Last Updated December 20th, 2021
What Is Hemochromatosis?
Hemochromatosis is a metabolic disorder that causes the body to absorb too much iron from the diet. Since the body has no natural mechanism for getting rid of excess iron, this iron gets stored in organs such as the liver, pancreas, the pituitary gland, and even the skin.
Iron is essential for the normal functioning of the body, as long as it remains within healthy limits. An excess of iron is toxic to the body. Some people are born with this condition while others may develop it later in life. This is one of the most common genetic disorders among Caucasian populations. Usually, it gives rise to joint pain and chronic illness such as liver disease and diabetes (as a result of damage to the pancreas).
What Causes Hemochromatosis?
Primary hemochromatosis is a hereditary condition. Secondary hemochromatosis, on the other hand, is an acquired condition. This disease is more likely to affect men at a younger age than women. For women, the risk of developing iron overload increases after attaining menopause or following a hysterectomy. According to some studies, this can be explained by the fact that unlike men, women’s bodies tend to eliminate some amount of iron in the form of menstrual bleeding. Once, they have attained menopause or been through a hysterectomy, this mechanism is no longer available.The liver produces a hormone called hepcidin whose main role is to regulate iron absorption. In patients with hemochromatosis, there is a deficit of hepcidin. A certain gene known as HFE is responsible for regulating the amount of iron absorbed by the body. Hereditary hemochromatosis occurs when the person has defective HFE genes.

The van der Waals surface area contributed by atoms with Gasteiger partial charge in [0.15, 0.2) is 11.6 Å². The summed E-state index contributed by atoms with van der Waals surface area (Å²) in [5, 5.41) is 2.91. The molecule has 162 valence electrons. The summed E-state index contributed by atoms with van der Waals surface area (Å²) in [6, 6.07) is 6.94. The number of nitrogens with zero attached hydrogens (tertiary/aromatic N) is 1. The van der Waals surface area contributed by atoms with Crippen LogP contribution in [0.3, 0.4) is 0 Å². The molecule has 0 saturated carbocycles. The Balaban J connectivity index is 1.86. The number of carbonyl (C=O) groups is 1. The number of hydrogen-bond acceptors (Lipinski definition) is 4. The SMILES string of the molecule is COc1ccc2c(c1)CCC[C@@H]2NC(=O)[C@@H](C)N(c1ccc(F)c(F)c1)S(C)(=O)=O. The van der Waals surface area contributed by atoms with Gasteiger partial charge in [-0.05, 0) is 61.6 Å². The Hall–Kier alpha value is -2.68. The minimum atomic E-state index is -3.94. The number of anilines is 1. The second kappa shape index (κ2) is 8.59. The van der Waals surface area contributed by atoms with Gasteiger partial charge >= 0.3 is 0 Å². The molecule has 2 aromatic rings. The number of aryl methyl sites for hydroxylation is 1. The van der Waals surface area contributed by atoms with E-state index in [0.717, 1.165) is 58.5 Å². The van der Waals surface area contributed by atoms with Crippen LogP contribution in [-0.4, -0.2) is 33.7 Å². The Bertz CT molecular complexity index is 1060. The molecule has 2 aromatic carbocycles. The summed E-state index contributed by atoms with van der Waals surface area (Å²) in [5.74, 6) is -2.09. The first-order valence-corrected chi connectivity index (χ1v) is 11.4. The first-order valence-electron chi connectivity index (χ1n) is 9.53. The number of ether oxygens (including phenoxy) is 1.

A full list of possible causes appears below:
- Autoimmune disease.
- Chronic liver disease.
What Are The Symptoms Of Hemochromatosis?
Signs of hemochromatosis tend to manifest only in adulthood, even if the patient was actually born with the condition. In certain forms of hemochromatosis, symptoms can manifest in adolescents or even infants, although these are less common.
The symptoms of hemochromatosis are as follows:
- Joint pain.
- Darkening of the skin.
- Abnormal heart rhythm.
- Mental fog.
- Abdominal pain.
- Loss of libido.
- Thyroid disorder.
- Early onset of menopause.
Are There Different Types Of Hemochromatosis?
Yes, there are four main types of hemochromatosis. These are described in brief below:
- Hereditary hemochromatosis: This is also known as Type 1 hemochromatosis and is also the most common form of the disease. It is caused by a genetic defect, specifically certain mutations in a gene known as HFE. If a person inherits two defective copies of this gene (one from each parent), he or she will eventually begin to exhibit the symptoms of iron overload. Those with only one defective copy of the gene will not themselves develop this metabolic disorder, but they are capable of passing on the mutation to their offspring. In other words, hereditary hemochromatosis is an autosomal recessive condition.
- Juvenile hemochromatosis: The cause for juvenile hemochromatosis is not well understood. Scientists believe that it is not associated with the HFE mutation that results in hereditary hemochromatosis although it produces much the same symptoms.
- Neonatal hemochromatosis: This is so named because it affects infants and causes large quantities of iron to accumulate in their livers. Here, too, the true cause is unknown.
- Secondary hemochromatosis: This form of hemochromatosis is not inherited. The patient generally develops it as a consequence of a condition such as anemia or chronic liver disease. Patients who receive multiple blood transfusions or undergo kidney dialysis could also develop iron overload.